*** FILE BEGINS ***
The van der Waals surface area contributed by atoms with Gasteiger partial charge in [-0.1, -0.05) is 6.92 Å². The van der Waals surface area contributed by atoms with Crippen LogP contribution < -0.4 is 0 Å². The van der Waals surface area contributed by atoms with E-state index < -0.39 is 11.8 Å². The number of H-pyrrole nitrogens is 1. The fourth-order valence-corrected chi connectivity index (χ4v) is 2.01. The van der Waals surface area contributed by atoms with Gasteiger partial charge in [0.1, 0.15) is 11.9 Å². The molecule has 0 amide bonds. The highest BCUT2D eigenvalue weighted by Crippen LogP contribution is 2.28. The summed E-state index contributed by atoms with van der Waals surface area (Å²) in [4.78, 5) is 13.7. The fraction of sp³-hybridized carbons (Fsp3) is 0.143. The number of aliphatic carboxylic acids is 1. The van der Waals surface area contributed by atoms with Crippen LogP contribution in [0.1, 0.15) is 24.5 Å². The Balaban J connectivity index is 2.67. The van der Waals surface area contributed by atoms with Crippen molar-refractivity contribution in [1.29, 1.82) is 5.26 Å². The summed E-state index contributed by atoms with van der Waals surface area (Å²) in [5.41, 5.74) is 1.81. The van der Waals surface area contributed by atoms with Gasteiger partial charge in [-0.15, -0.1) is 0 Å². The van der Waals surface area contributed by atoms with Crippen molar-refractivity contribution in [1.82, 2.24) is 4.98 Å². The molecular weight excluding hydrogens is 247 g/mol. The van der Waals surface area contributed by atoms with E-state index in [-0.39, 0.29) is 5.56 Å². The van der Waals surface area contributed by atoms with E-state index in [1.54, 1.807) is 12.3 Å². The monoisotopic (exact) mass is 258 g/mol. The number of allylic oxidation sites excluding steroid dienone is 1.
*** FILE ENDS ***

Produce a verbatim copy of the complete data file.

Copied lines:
The van der Waals surface area contributed by atoms with Gasteiger partial charge in [-0.1, -0.05) is 6.92 Å². The van der Waals surface area contributed by atoms with Crippen LogP contribution < -0.4 is 0 Å². The van der Waals surface area contributed by atoms with E-state index < -0.39 is 11.8 Å². The number of H-pyrrole nitrogens is 1. The fourth-order valence-corrected chi connectivity index (χ4v) is 2.01. The van der Waals surface area contributed by atoms with Gasteiger partial charge in [0.1, 0.15) is 11.9 Å². The molecule has 0 amide bonds. The highest BCUT2D eigenvalue weighted by Crippen LogP contribution is 2.28. The summed E-state index contributed by atoms with van der Waals surface area (Å²) in [4.78, 5) is 13.7. The fraction of sp³-hybridized carbons (Fsp3) is 0.143. The number of aliphatic carboxylic acids is 1. The van der Waals surface area contributed by atoms with Crippen LogP contribution in [0.1, 0.15) is 24.5 Å². The Balaban J connectivity index is 2.67. The van der Waals surface area contributed by atoms with Crippen molar-refractivity contribution in [1.29, 1.82) is 5.26 Å². The summed E-state index contributed by atoms with van der Waals surface area (Å²) in [5.41, 5.74) is 1.81. The van der Waals surface area contributed by atoms with Gasteiger partial charge in [-0.15, -0.1) is 0 Å². The van der Waals surface area contributed by atoms with Crippen molar-refractivity contribution in [1.82, 2.24) is 4.98 Å². The molecular weight excluding hydrogens is 247 g/mol. The van der Waals surface area contributed by atoms with E-state index in [-0.39, 0.29) is 5.56 Å². The van der Waals surface area contributed by atoms with E-state index in [1.54, 1.807) is 12.3 Å². The monoisotopic (exact) mass is 258 g/mol. The number of allylic oxidation sites excluding steroid dienone is 1.